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Submission Summary: 0 pending, 7 declined, 1 accepted (8 total, 12.50% accepted)

Submission + - Iron Sky crew members beat up by police (starwreck.com)

dsavi writes: Crew members of the comedy film Iron Sky (Directed by Timo Vuorensola of Star Wreck fame) were subjected to police brutality on the last night of a shoot in Germany for no apparent reason. From their blog:

Long story short, we were spending the last night in Germany in a small bar after a sushi lunch, chatting about the last 1,5 months in Frankfurt and what to expect for the coming Australian shoot. I left the bar earlier that night, lucky me, since soon after I was gone, the police attacked the bar, dragged some of our crew members out, beat the s**t out of them and then left without an explanation.

...

We’re figuring out with a German lawyer the ways to proceed in order to get some justice – or at least some kind of an explanation – but given that the cops are most likely not going to admit they did anything wrong, and there was quite a heap of them, it might be quite hard.


Graphics

Submission + - Open Movie "Sintel" released for download 2

dsavi writes: A bit more than a year in the making, the open (Short) movie "Sintel" has been released by the Blender Foundation. This is the third "Open Movie", following "Elephant's Dream" (2006) and "Big Buck Bunny" (2008). All the graphics were created with open-source software, mostly in Blender, which was developed substantially in the process of making the film. The files used to create the film will be released later under a Creative Commons license.
Download here, please torrent.

Submission + - Anti-Copyright Advocacy as a kind of Holy War?

dsavi writes: Everyone loves free stuff, and in the last ten years "free" has come to mean more than cheap handouts. So when sites like Napster broke through in 2000, they became tremendously popular- With relatively few questions as to the service's legality. Suddenly, someone realized it was "wrong"- Cue the era of good-versus-evil-style ridiculous propaganda, sometimes not only from the pro-copyright side. But ask yourself this: In 50 years, will you tell your (great?)grandchildren that "Back in my day, not only did we live with a 100mbit/s connection, but downloading movies was considered a crime!"? Or do you think that this could be an issue that only is related to the age we now live in, and die out with time? To me, it feels almost like a holy war- Neither side is really right, and both use dirty tactics and most of the time, do not approach the subject intelligently enough, rather jumping on the bandwagon of one or another. Don't get me wrong- Who doesn't love free stuff?- But both sides of any such perceived "debate" go over the top a lot of the time. Maybe what I'm really asking is, do you really believe that sharing copyrighted content is right, that there is no shame in downloading non-free media for personal purposes? Or, conversely, do you really think that consumers should pay so much for something that only costs the music store bandwidth and royalties to the artist, etcetera etcetera?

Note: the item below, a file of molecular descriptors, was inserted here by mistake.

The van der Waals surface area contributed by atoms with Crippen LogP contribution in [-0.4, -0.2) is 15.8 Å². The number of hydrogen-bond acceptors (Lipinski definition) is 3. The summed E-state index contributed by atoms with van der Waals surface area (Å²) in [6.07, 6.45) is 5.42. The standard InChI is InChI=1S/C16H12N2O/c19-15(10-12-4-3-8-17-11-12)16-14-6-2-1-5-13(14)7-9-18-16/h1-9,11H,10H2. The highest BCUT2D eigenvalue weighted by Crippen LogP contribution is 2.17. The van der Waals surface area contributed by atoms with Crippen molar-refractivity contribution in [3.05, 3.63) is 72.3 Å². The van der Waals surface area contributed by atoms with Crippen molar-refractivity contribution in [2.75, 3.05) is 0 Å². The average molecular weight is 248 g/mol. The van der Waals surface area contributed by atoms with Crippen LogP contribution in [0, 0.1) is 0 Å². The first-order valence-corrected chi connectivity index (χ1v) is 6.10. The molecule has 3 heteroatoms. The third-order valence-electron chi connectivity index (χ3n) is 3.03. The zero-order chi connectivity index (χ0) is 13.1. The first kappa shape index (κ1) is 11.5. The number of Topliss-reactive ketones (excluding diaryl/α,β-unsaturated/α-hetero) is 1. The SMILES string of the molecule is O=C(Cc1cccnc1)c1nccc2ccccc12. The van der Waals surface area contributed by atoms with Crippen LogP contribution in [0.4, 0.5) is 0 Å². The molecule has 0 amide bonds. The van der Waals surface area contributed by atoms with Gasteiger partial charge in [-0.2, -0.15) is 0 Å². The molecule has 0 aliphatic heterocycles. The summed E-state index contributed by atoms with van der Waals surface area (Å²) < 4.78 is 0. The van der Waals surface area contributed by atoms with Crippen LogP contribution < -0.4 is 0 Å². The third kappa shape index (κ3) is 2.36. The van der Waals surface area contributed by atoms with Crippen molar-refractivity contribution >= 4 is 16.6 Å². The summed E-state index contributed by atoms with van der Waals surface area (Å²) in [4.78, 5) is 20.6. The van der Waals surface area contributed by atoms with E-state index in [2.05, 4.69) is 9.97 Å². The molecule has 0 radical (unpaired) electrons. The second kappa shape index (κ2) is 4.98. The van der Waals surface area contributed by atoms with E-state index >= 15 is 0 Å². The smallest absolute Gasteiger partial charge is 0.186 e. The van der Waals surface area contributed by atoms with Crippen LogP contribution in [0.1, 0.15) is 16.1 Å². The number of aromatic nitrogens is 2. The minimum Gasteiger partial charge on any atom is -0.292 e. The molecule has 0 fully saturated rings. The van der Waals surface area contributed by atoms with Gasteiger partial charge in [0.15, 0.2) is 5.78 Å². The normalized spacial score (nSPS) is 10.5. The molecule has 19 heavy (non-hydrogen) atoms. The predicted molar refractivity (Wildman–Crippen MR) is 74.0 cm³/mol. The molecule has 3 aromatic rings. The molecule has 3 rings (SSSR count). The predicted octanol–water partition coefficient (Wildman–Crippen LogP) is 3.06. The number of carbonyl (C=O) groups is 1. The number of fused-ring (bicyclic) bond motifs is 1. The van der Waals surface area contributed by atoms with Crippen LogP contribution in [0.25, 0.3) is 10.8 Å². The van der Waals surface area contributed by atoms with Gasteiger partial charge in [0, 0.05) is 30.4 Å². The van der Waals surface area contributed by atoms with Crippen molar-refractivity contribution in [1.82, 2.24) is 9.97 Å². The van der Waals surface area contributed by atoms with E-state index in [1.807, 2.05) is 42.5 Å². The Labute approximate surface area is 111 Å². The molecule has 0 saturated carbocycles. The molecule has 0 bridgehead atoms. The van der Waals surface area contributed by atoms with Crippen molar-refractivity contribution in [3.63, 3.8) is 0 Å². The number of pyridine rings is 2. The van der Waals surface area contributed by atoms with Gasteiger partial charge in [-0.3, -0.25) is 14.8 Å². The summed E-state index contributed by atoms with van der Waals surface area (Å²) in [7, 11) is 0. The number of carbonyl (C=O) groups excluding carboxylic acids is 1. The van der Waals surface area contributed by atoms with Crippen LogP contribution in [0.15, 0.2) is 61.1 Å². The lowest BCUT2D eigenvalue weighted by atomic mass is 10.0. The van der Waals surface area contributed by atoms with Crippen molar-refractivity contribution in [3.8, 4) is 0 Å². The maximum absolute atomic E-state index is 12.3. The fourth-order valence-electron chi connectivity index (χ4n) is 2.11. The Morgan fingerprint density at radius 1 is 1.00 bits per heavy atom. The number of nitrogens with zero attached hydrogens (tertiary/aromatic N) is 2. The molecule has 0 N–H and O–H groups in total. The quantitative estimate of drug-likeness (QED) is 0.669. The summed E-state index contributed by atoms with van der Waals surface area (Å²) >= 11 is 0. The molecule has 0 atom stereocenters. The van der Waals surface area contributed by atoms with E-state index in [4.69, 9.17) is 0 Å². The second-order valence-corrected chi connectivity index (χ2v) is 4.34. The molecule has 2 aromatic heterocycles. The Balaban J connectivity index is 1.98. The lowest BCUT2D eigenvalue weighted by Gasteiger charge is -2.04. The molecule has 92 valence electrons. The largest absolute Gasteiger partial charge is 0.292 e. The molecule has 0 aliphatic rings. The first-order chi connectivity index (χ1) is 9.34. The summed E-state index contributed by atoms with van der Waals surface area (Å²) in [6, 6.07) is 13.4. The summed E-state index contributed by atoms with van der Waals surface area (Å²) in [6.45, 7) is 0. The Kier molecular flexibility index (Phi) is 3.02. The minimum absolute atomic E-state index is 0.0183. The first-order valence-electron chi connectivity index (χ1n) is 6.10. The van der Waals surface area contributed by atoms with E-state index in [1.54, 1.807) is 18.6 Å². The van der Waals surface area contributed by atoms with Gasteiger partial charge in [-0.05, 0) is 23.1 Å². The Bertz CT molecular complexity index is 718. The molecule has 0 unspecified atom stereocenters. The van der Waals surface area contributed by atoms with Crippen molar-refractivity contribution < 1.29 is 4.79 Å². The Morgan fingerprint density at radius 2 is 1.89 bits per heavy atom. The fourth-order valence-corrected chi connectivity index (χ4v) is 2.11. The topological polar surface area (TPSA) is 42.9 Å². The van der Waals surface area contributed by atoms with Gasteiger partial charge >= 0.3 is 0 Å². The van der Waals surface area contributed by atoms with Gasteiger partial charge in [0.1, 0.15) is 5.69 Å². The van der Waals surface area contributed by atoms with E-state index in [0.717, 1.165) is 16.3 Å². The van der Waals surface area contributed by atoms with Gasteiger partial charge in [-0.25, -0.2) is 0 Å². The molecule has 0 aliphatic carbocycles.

Graphics

Submission + - Disney releases 3D texture mapper source code (blendernation.com)

dsavi writes: Ptex, Walt Disney Animation Studio's cutting-edge 3D texture mapping library which was first used on nearly every surface in the 2008 animated feature Bolt, was released under the BSD license on Friday. Quoting the announcement on monophyl.com:

We expect to follow Ptex with other open source projects that we hope the community will find beneficial. We will soon be launching a new Walt Disney Animation Studios Technology page under http://disneyanimation.com/ . It will include links to our open source projects as will as a library of recent publications.

This looks good for open source 3D graphics.

Submission + - How to save a Facebook app worth saving?

BlacHoel writes: "Luingo is a Facebook application for learning languages, mostly vocabulary. The application tests the user's vocabulary in the selected study language using audio recorded by native speakers (Or at least people who claim they are) to prepare them for the daily tests, and the tests themselves are multiple choice based, with the audio of each word/choice played back to hopefully make the user remember the correct answer. Right now anyway, the application is free. I'd like to get to the point though: The application is dyeing, and I think it's a shame to see so much work and code go to nothing like that. The application has some real graphic design issues and has the appeal of the average accountant's conference compared to a good deal of popular Facebook applications, but unlike those applications (Just think of those insanely popular apps like "Fancheck", an app that gained 5 million users in a single day) it has use and could even be a good alternative to relatively pricey solutions like Rosetta Stone, since the audio for the tests- And even the tests themselves- are crowdsourced, which reduces costs for the developers. Just new users isn't nearly enough to save it- with a few good ideas I think this app could really take off and help all kinds of serious or hobbyist language learners. What would you do to save it?"

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